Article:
Shropshire DJs | Check out DJs tonight in (SY9), Shropshire, UK

Whats going on tonight?

DJs in Shropshire, UK - Find out whats going on tonight in the Shropshire area for "DJs" of Shropshire. Featuring dj, deejay, disc jockey, live djs, club event with dj and DJs in Shropshire, Leebotwood, Lee Brockhurst, Leighton, Linley, Little Ness, and includes local tweets, a map and local events in Shropshire. Are you #in2nite or #out2nite in Shropshire for DJs

Shropshire (; alternatively Salop; abbreviated in print only as Shrops; demonym Salopian sə-LOH-pee-ən) is a landlocked county in the West Midlands region of England. It is bordered by Wales to the west and the English counties of Cheshire to the north, Staffordshire to the east, Worcestershire to the southeast, and Herefordshire to the south. Shropshire Council was created in 2009, a unitary authority taking over from the previous county council and five district councils, covering Shropshire district. The borough of Telford and Wrekin has been a separate unitary authority since 1998, but remains part of the ceremonial county.

The county's population and economy is centred on five towns: the county town of Shrewsbury, which is culturally and historically important and close to the centre of the county; Telford, which was founded as a new town in the east which was constructed around a number of older towns, most notably Wellington, Dawley and Madeley, which is today the most populous; Oswestry in the northwest, Bridgnorth to the south of Telford, and Ludlow in the south. The county has eighteen market towns, including Whitchurch in the north, Newport near Telford, and Market Drayton in the northeast.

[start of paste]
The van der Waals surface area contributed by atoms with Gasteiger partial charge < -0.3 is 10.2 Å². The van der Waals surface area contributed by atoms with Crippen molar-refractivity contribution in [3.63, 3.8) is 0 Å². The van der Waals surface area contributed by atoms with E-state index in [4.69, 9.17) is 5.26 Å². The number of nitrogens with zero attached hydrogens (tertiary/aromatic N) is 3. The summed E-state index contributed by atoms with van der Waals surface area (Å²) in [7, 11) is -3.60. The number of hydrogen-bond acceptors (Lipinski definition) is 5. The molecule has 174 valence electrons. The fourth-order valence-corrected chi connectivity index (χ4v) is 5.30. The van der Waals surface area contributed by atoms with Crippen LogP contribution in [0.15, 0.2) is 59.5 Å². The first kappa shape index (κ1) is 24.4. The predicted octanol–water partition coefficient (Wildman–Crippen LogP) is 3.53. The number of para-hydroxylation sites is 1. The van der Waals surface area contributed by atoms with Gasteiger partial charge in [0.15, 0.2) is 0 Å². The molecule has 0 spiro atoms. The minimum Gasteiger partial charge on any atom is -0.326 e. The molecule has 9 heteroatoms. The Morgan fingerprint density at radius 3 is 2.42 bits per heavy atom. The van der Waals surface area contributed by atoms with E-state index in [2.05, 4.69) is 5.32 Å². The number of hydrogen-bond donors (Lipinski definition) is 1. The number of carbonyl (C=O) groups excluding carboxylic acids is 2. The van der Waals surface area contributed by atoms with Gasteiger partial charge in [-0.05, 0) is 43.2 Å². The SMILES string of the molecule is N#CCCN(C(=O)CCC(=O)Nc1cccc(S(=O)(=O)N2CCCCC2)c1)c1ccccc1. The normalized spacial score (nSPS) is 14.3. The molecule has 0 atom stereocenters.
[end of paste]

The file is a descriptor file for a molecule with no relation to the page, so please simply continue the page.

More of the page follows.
The Ironbridge Gorge area is a UNESCO World Heritage Site, covering Ironbridge, Coalbrookdale and a part of Madeley. There are other historic industrial sites in the county, such as at Shrewsbury, Broseley, Snailbeach and Highley, as well as the Shropshire Union Canal.The Shropshire Hills Area of Outstanding Natural Beauty covers about a quarter of the county, mainly in the south. Shropshire is one of England's most rural and sparsely populated counties, with a population density of 136/km2 (350/sq mi). The Wrekin is one of the most famous natural landmarks in the county, though the highest hills are the Clee Hills, Stiperstones and the Long Mynd. Wenlock Edge is another significant geographical and geological landmark. In the low-lying northwest of the county overlapping the border with Wales is the Fenn's, Whixall and Bettisfield Mosses National Nature Reserve, one of the most important and best preserved bogs in Britain. The River Severn, Great Britain's longest river, runs through the county, exiting into Worcestershire by the Severn Valley.
The county flower is the round-leaved sundew.



Shropshire: 52.450000, -3.016667